The Thames is "the King of Island Rivers;" if deficient in the grander features of landscape, it is rich in pictorial beauty; its associations are closely linked with heroic men and glorious achievements; its antiquities are of the rarest and most instructive order; its natural productions of the highest interest; it wanders through fertile meads and beside pleasant banks, gathering strength from a thousand tributaries; on either side are remains of ancient grandeur, homely villages, retired cottages, palatial dwellings, and populous cities and towns; boats and barges, and the sea-craft of a hundred nations, indicate and enhance its wealth; numerous locks and bridges facilitate its navigation, and promote the traffic that gives it fame. Its history is that of England. . . . It would be indeed impossible to over-estimate the value of the Thames to the British capital. It is said that when one of our sovereigns, angry with the chief magistrate of the metropolis, threatened to ruin it by removing the court, he received the memorable answer, "But your Majesty cannot remove the Thames!" — Samuel Carter and A. M. Hall (1859)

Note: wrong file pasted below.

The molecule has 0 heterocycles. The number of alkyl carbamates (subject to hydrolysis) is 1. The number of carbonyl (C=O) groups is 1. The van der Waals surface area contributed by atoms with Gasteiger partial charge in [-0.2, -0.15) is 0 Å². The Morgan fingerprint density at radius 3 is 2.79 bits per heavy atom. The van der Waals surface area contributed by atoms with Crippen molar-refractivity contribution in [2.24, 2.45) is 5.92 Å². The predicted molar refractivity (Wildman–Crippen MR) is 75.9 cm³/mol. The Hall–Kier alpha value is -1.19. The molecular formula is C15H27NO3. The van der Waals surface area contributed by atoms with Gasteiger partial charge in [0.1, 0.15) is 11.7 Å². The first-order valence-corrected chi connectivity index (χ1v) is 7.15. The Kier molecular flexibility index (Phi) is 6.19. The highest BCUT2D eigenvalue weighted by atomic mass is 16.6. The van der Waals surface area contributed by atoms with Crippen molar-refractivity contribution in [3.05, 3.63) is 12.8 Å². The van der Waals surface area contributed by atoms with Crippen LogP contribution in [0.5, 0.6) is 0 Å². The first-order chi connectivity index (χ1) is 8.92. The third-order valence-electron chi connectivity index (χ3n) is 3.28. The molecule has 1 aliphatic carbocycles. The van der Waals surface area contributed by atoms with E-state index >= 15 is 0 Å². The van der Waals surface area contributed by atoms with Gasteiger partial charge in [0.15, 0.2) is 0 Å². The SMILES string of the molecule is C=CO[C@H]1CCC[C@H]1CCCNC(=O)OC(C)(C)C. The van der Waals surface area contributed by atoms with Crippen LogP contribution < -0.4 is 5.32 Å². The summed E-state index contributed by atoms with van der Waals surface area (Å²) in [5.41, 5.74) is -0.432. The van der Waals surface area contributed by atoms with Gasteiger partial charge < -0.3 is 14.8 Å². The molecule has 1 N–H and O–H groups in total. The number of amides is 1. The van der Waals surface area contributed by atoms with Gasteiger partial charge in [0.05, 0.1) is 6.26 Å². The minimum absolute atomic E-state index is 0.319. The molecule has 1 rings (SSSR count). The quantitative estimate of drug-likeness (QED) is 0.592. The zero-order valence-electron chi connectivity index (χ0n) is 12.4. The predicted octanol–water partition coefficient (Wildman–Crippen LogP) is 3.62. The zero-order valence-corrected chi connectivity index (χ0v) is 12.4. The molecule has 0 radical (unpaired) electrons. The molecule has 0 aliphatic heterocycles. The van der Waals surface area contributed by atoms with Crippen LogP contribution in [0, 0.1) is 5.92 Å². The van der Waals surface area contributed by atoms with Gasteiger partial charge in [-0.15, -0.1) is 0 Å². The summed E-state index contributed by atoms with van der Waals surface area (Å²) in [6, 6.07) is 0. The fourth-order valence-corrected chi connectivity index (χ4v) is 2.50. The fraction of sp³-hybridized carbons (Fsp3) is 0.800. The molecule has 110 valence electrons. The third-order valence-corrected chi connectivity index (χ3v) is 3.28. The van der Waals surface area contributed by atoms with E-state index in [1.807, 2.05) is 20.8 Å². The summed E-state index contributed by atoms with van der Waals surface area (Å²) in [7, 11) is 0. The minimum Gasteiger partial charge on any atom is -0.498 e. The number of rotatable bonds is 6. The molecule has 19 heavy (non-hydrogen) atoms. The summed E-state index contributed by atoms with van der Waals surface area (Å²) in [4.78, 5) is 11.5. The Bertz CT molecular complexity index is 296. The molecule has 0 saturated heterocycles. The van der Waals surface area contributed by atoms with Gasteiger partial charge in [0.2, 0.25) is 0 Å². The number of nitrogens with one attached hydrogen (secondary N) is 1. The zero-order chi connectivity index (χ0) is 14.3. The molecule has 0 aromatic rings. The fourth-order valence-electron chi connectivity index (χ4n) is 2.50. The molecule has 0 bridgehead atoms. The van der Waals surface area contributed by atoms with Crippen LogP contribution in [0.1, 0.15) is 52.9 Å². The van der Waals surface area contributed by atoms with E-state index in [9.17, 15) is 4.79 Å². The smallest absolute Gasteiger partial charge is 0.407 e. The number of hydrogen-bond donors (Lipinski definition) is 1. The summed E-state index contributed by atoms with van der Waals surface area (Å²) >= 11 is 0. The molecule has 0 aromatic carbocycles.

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The course of the River Thames from its source


Docks and dockyards

Major buildings

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River regions and landmarks

Related Material


Hall, Samuel Carter, and A. M. Hall. The Book of the Thames. London, Vertue, 1859.

London Past and Present. Ed. Malcolm C. Salaman. Text by Charles Holme. London: The Studio Ltd, 1916.

Last modified 17 October 2017